Where Do You Find A 500 Item Buffet? Las Vegas, Naturally

bac·cha·nal   [n. bah-kuh-nahl, bak-uh-nal, bak-uh-nl; adj. bak-uh-nl]
1. a follower of Bacchus.
2. a drunken reveler.
3. an occasion of drunken revelry; orgy; bacchanalia.
4. the new $17 million, 500+ item buffet at Caesars Palace

Longtime Las Vegas lovers will remember the epic Bacchanal at Caesars Palace, a Roman-style feast that closed in 2000. Like all good things, it’s come back around. In early September, the hotel and resort will open a 21st century adaptation of the Bacchanal Buffet to the tune of $17 million.

That’s one expensive restaurant. Just what does one get when they spend that much? A culinary experience that rivals a Vegas show, it seems. Touting what the Palace says will be the “most variety on the Las Vegas Strip,” Bacchanal Buffet will feature more than 500 items from classic favorites such as made-to-order omelets, the freshest seafood and roasted meats like prime rib to cutting edge, regional comfort food like breakfast pizzas, red velvet pancakes, wood fired Neapolitan pizzas and Chinese dim sum, even roasted South Carolina shrimp and grits.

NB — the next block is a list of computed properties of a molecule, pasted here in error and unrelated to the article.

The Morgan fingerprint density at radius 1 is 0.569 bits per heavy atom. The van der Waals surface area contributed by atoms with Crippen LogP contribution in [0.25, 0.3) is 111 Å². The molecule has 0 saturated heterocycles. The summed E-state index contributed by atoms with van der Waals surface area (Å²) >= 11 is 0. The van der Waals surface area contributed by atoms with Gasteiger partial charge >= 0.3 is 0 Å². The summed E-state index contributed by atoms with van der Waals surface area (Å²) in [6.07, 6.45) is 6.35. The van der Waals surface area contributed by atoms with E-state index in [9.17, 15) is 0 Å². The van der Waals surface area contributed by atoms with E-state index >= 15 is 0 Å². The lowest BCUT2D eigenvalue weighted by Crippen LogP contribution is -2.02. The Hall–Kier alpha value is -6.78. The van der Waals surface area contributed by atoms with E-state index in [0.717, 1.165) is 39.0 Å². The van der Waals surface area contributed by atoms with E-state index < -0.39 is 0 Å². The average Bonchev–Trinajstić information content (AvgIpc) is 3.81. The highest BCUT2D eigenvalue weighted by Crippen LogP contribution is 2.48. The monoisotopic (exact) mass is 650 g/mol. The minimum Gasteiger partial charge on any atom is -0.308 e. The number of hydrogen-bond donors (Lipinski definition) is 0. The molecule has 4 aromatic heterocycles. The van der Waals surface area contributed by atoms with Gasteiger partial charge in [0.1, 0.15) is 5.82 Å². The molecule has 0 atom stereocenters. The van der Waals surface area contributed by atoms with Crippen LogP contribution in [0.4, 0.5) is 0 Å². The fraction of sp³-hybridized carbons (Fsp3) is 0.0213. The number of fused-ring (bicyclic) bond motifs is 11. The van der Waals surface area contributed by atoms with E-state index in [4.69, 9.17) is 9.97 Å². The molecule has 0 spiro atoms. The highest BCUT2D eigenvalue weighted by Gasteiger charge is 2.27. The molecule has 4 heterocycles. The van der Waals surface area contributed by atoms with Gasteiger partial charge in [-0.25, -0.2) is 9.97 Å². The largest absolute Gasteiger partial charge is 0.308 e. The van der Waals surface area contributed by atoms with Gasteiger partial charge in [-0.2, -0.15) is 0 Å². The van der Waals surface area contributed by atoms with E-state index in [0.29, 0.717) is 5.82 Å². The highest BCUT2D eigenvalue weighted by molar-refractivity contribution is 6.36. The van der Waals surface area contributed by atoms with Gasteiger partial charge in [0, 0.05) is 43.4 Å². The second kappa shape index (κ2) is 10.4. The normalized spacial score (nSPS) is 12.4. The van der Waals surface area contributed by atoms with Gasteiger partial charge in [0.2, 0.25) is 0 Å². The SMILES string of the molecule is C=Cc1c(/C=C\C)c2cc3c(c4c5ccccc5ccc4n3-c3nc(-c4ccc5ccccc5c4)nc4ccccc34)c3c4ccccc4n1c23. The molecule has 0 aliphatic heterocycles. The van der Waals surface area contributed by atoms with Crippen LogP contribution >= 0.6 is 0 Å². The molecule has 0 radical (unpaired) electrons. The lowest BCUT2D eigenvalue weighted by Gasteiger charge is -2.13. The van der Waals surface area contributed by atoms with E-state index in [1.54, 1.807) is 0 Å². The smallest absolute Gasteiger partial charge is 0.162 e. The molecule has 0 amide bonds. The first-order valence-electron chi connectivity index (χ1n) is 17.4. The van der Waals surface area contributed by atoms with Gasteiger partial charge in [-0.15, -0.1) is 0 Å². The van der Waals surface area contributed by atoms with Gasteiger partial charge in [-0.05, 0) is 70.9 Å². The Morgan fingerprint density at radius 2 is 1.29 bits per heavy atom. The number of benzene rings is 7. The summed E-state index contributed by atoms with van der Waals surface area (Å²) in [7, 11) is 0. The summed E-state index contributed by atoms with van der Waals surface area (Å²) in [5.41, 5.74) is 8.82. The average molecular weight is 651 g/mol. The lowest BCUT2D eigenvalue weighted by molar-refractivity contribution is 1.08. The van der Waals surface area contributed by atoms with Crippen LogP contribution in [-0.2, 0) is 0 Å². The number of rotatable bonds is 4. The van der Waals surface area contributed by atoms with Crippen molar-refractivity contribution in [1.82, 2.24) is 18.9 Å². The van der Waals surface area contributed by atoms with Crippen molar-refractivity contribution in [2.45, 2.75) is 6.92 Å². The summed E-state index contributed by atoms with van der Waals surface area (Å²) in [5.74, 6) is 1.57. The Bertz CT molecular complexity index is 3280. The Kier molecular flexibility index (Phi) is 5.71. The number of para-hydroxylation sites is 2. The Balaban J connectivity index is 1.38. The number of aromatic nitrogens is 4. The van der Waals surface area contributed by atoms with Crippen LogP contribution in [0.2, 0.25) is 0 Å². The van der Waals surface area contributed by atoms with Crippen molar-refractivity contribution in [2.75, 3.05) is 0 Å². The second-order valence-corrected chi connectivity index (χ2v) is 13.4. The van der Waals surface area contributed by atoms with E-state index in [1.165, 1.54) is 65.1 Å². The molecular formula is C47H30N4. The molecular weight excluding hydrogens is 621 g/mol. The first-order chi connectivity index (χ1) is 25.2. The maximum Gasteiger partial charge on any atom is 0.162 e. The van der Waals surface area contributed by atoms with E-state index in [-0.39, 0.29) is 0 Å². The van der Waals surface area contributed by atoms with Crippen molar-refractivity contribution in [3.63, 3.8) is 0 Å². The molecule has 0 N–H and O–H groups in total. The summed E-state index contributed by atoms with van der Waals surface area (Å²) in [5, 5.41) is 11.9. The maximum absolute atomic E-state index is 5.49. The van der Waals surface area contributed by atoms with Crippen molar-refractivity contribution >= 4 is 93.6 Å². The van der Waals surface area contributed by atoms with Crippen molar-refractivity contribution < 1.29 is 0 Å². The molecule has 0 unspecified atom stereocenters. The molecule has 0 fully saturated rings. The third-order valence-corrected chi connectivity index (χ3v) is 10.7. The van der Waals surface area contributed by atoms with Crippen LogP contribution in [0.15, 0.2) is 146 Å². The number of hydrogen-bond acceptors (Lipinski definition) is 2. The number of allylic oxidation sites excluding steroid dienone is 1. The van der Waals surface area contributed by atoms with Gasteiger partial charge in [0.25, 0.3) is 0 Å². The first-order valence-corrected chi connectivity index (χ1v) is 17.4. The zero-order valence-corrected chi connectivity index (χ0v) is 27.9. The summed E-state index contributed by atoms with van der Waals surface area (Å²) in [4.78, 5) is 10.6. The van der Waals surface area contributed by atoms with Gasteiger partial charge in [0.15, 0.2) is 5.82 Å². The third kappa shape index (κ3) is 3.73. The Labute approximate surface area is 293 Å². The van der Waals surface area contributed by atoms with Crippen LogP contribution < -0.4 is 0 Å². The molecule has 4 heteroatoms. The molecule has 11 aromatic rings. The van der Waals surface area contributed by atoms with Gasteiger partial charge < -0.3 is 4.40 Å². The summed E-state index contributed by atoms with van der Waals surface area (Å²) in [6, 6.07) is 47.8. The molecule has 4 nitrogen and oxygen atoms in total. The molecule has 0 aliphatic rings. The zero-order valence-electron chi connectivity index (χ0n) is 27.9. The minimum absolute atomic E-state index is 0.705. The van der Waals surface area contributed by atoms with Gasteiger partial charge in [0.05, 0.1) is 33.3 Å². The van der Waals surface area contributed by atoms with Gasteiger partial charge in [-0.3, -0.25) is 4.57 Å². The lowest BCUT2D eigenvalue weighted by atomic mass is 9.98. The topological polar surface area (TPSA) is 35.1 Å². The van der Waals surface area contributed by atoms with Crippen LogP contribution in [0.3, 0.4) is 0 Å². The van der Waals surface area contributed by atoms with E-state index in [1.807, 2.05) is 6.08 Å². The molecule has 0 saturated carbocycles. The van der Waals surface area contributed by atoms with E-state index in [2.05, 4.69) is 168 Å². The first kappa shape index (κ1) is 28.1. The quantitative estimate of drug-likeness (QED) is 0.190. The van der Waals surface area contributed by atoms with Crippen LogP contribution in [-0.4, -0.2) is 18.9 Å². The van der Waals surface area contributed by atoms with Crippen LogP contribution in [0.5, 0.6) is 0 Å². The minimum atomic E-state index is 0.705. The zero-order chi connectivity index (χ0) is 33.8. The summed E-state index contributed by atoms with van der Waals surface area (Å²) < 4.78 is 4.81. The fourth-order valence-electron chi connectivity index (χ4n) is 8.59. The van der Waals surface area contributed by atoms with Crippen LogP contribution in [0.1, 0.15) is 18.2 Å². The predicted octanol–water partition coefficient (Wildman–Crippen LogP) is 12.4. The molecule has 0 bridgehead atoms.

The views? The property’s famous Garden of the Gods pool complex. Because you want to go swimming after eating at a 500 item buffet, naturally.

Let’s break that down by the numbers:
Size: 25,000 square feet
Seating: 600 guests
Kitchens: 9, including Mexican, Italian, Chinese, Japanese, American, Seafood, Pizza, Deli and Dessert.

Most kitchens will feature an interactive chef, crafting a total of:
Dinner: More than 300 items
Breakfast: More than 95 items
Pastry: An additional 115 pastry items available during dinner (who knew there were 115 kinds of pastry?)
Bread: More than 20 different varieties of fresh-baked bread and rolls
Soups: More than 10 daily soups, many of which will rotate daily